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Prenatal physical activity paradox: occupational versus leisure-time physical activity
  1. Chenxi Cai1,2,
  2. Margie H Davenport2
  1. 1 State Key Laboratory of Molecular Vaccinology and Molecular Diagnostics, School of Public Health, Xiamen University, Xiamen, Fujian, China
  2. 2 Program for Pregnancy and Postpartum Health, Physical Activity and Diabetes Laboratory, Faculty of Kinesiology, Sport and Recreation, Women and Children’s Health Research Institute, Alberta Diabetes Institute, University of Alberta, Edmonton, Alberta, Canada
  1. Correspondence to Dr Margie H Davenport, Faculty of Kinesiology, Sport, and Recreation, University of Alberta, Edmonton, AB T6G 2R3, Canada; mdavenpo{at}ualberta.ca

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Advice and taboos regarding physical activity (PA) during pregnancy have varied widely throughout history, often reflecting the cultural norms and status of pregnant individuals of the day. The first formal set of guidelines for prenatal PA was published by the American College of Obstetricians and Gynecologists in 1985. Prior to these recommendations, pregnant individuals were encouraged to ‘rest and relax’ and strenuous activity was strongly discouraged. However, over the last 40 years there has been an explosion of data demonstrating not only the safety but also the benefits of engaging in prenatal PA. Currently, guidelines from around the world recommend all pregnant individuals without a medical condition that would preclude PA, engage in at least 150 min of moderate-to-vigorous intensity PA each week to improve maternal and fetal health. However, these documents primarily focus on leisure-time PA (LTPA). In contrast to clear benefits of LTPA, emerging literature suggest excessive prenatal occupational PA may actually be harmful to both mother and fetus.1 2 The conflicting health effects of LTPA and …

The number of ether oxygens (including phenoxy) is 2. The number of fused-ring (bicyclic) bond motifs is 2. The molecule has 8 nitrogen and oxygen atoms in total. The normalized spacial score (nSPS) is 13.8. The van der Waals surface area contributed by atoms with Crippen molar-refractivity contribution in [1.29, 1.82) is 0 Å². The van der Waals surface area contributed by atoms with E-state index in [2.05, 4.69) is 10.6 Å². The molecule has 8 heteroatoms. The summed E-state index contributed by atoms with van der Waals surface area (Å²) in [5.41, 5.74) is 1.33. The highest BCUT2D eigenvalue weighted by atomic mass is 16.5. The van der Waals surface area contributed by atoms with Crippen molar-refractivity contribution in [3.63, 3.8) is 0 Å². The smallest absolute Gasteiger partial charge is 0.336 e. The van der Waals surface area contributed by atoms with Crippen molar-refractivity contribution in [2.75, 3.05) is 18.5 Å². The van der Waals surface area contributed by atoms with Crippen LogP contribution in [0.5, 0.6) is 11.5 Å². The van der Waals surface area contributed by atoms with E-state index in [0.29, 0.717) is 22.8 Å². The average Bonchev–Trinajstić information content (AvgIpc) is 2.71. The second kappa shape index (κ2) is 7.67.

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Footnotes

  • Twitter @ExercisePreg

  • Contributors CC and MHD conceived and drafted this editorial.

  • Funding MHD holds the Christenson Professorship in Active Healthy Living.

  • Competing interests MHD was the Chair of the SOGC/CSEP 2019 Canadian Guideline for Physical Activity throughout Pregnancy.

  • Provenance and peer review Not commissioned; externally peer reviewed.

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